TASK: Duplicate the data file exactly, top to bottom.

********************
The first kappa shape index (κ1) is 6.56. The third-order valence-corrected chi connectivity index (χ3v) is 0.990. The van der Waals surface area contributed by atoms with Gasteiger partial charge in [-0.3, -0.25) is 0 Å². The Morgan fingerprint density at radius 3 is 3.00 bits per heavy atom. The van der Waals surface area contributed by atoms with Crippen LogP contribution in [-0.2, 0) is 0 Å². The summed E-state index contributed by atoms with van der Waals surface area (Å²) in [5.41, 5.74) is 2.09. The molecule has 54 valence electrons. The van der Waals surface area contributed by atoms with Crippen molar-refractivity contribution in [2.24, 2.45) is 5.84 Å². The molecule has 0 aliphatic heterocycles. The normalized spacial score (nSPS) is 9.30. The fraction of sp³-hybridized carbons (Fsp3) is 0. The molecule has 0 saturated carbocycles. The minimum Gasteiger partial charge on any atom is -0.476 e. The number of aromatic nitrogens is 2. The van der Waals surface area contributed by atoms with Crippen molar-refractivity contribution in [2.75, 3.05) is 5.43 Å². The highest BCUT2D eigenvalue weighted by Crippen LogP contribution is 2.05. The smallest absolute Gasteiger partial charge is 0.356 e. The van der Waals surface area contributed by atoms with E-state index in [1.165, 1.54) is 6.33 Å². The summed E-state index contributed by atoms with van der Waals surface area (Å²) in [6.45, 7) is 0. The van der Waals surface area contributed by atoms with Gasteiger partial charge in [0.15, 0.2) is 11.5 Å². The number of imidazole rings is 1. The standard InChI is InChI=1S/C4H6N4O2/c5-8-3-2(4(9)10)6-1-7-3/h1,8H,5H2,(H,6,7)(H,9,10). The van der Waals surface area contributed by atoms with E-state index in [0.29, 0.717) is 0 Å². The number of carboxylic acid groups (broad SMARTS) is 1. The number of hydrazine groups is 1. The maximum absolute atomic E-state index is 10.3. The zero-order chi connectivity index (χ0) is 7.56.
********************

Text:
The first kappa shape index (κ1) is 6.56. The third-order valence-corrected chi connectivity index (χ3v) is 0.990. The van der Waals surface area contributed by atoms with Gasteiger partial charge in [-0.3, -0.25) is 0 Å². The Morgan fingerprint density at radius 3 is 3.00 bits per heavy atom. The van der Waals surface area contributed by atoms with Crippen LogP contribution in [-0.2, 0) is 0 Å². The summed E-state index contributed by atoms with van der Waals surface area (Å²) in [5.41, 5.74) is 2.09. The molecule has 54 valence electrons. The van der Waals surface area contributed by atoms with Crippen molar-refractivity contribution in [2.24, 2.45) is 5.84 Å². The molecule has 0 aliphatic heterocycles. The normalized spacial score (nSPS) is 9.30. The fraction of sp³-hybridized carbons (Fsp3) is 0. The molecule has 0 saturated carbocycles. The minimum Gasteiger partial charge on any atom is -0.476 e. The number of aromatic nitrogens is 2. The van der Waals surface area contributed by atoms with Crippen molar-refractivity contribution in [2.75, 3.05) is 5.43 Å². The highest BCUT2D eigenvalue weighted by Crippen LogP contribution is 2.05. The smallest absolute Gasteiger partial charge is 0.356 e. The van der Waals surface area contributed by atoms with E-state index in [1.165, 1.54) is 6.33 Å². The summed E-state index contributed by atoms with van der Waals surface area (Å²) in [6.45, 7) is 0. The van der Waals surface area contributed by atoms with Gasteiger partial charge in [0.15, 0.2) is 11.5 Å². The number of imidazole rings is 1. The standard InChI is InChI=1S/C4H6N4O2/c5-8-3-2(4(9)10)6-1-7-3/h1,8H,5H2,(H,6,7)(H,9,10). The van der Waals surface area contributed by atoms with E-state index in [0.29, 0.717) is 0 Å². The number of carboxylic acid groups (broad SMARTS) is 1. The number of hydrazine groups is 1. The maximum absolute atomic E-state index is 10.3. The zero-order chi connectivity index (χ0) is 7.56.